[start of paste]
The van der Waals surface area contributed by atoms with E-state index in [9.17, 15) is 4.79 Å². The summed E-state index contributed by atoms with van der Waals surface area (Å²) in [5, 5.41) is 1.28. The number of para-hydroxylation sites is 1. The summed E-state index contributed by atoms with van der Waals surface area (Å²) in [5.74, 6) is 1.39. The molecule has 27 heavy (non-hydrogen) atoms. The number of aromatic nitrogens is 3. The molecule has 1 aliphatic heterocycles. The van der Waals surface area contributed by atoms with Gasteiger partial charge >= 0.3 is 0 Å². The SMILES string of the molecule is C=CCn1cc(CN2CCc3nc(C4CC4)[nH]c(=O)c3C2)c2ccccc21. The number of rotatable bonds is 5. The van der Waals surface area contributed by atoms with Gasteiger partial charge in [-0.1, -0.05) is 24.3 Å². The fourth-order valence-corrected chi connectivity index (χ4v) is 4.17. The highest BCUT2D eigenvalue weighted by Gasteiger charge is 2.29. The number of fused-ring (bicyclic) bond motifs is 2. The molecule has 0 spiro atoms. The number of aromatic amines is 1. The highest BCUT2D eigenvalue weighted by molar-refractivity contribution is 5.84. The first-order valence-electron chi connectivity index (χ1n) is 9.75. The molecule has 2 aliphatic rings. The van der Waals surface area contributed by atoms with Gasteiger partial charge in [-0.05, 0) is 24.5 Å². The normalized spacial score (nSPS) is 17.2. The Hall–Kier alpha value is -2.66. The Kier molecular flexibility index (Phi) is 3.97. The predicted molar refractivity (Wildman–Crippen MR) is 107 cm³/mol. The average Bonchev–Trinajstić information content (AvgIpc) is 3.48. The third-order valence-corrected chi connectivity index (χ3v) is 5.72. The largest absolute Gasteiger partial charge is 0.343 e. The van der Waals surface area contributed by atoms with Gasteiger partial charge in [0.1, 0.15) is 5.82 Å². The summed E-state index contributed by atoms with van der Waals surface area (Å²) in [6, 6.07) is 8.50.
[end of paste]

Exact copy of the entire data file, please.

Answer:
The van der Waals surface area contributed by atoms with E-state index in [9.17, 15) is 4.79 Å². The summed E-state index contributed by atoms with van der Waals surface area (Å²) in [5, 5.41) is 1.28. The number of para-hydroxylation sites is 1. The summed E-state index contributed by atoms with van der Waals surface area (Å²) in [5.74, 6) is 1.39. The molecule has 27 heavy (non-hydrogen) atoms. The number of aromatic nitrogens is 3. The molecule has 1 aliphatic heterocycles. The van der Waals surface area contributed by atoms with Gasteiger partial charge >= 0.3 is 0 Å². The SMILES string of the molecule is C=CCn1cc(CN2CCc3nc(C4CC4)[nH]c(=O)c3C2)c2ccccc21. The number of rotatable bonds is 5. The van der Waals surface area contributed by atoms with Gasteiger partial charge in [-0.1, -0.05) is 24.3 Å². The fourth-order valence-corrected chi connectivity index (χ4v) is 4.17. The highest BCUT2D eigenvalue weighted by Gasteiger charge is 2.29. The number of fused-ring (bicyclic) bond motifs is 2. The molecule has 0 spiro atoms. The number of aromatic amines is 1. The highest BCUT2D eigenvalue weighted by molar-refractivity contribution is 5.84. The first-order valence-electron chi connectivity index (χ1n) is 9.75. The molecule has 2 aliphatic rings. The van der Waals surface area contributed by atoms with Gasteiger partial charge in [-0.05, 0) is 24.5 Å². The normalized spacial score (nSPS) is 17.2. The Hall–Kier alpha value is -2.66. The Kier molecular flexibility index (Phi) is 3.97. The predicted molar refractivity (Wildman–Crippen MR) is 107 cm³/mol. The average Bonchev–Trinajstić information content (AvgIpc) is 3.48. The third-order valence-corrected chi connectivity index (χ3v) is 5.72. The largest absolute Gasteiger partial charge is 0.343 e. The van der Waals surface area contributed by atoms with Gasteiger partial charge in [0.1, 0.15) is 5.82 Å². The summed E-state index contributed by atoms with van der Waals surface area (Å²) in [6, 6.07) is 8.50.